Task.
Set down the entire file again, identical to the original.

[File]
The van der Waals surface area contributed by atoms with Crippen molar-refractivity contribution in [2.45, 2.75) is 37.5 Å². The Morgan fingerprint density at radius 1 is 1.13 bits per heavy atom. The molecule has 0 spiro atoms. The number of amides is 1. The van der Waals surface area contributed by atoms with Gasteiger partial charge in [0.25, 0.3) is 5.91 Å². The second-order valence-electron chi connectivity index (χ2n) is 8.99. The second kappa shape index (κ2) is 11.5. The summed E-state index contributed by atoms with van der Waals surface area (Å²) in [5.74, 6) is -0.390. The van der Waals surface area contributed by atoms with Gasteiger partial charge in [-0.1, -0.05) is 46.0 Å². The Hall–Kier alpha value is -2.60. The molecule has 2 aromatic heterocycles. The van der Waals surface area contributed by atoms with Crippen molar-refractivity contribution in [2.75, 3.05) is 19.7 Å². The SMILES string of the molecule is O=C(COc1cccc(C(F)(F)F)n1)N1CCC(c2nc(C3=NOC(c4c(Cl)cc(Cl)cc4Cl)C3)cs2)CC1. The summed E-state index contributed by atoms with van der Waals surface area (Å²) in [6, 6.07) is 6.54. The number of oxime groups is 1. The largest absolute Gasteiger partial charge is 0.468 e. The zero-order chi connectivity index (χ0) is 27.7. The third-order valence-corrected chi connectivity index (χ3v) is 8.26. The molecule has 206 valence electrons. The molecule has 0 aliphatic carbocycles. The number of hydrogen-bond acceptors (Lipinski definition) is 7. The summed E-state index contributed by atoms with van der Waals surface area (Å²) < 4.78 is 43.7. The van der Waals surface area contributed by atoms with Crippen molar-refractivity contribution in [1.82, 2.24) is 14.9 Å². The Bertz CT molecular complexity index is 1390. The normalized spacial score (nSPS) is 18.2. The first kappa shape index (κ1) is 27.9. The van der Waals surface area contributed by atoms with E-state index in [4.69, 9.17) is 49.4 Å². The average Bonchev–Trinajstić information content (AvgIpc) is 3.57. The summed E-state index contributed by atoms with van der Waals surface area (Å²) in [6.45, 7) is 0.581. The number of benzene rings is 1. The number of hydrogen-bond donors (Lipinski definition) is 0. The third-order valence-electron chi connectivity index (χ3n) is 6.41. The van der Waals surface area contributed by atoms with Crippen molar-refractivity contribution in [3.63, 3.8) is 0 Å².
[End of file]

The van der Waals surface area contributed by atoms with Crippen molar-refractivity contribution in [2.45, 2.75) is 37.5 Å². The Morgan fingerprint density at radius 1 is 1.13 bits per heavy atom. The molecule has 0 spiro atoms. The number of amides is 1. The van der Waals surface area contributed by atoms with Gasteiger partial charge in [0.25, 0.3) is 5.91 Å². The second-order valence-electron chi connectivity index (χ2n) is 8.99. The second kappa shape index (κ2) is 11.5. The summed E-state index contributed by atoms with van der Waals surface area (Å²) in [5.74, 6) is -0.390. The van der Waals surface area contributed by atoms with Gasteiger partial charge in [-0.1, -0.05) is 46.0 Å². The Hall–Kier alpha value is -2.60. The molecule has 2 aromatic heterocycles. The van der Waals surface area contributed by atoms with Crippen molar-refractivity contribution in [2.75, 3.05) is 19.7 Å². The SMILES string of the molecule is O=C(COc1cccc(C(F)(F)F)n1)N1CCC(c2nc(C3=NOC(c4c(Cl)cc(Cl)cc4Cl)C3)cs2)CC1. The summed E-state index contributed by atoms with van der Waals surface area (Å²) in [6, 6.07) is 6.54. The number of oxime groups is 1. The largest absolute Gasteiger partial charge is 0.468 e. The zero-order chi connectivity index (χ0) is 27.7. The third-order valence-corrected chi connectivity index (χ3v) is 8.26. The molecule has 206 valence electrons. The molecule has 0 aliphatic carbocycles. The number of hydrogen-bond acceptors (Lipinski definition) is 7. The summed E-state index contributed by atoms with van der Waals surface area (Å²) < 4.78 is 43.7. The van der Waals surface area contributed by atoms with Crippen molar-refractivity contribution in [1.82, 2.24) is 14.9 Å². The Bertz CT molecular complexity index is 1390. The normalized spacial score (nSPS) is 18.2. The first kappa shape index (κ1) is 27.9. The van der Waals surface area contributed by atoms with E-state index in [4.69, 9.17) is 49.4 Å². The average Bonchev–Trinajstić information content (AvgIpc) is 3.57. The summed E-state index contributed by atoms with van der Waals surface area (Å²) in [6.45, 7) is 0.581. The number of benzene rings is 1. The number of hydrogen-bond donors (Lipinski definition) is 0. The third-order valence-electron chi connectivity index (χ3n) is 6.41. The van der Waals surface area contributed by atoms with Crippen molar-refractivity contribution in [3.63, 3.8) is 0 Å².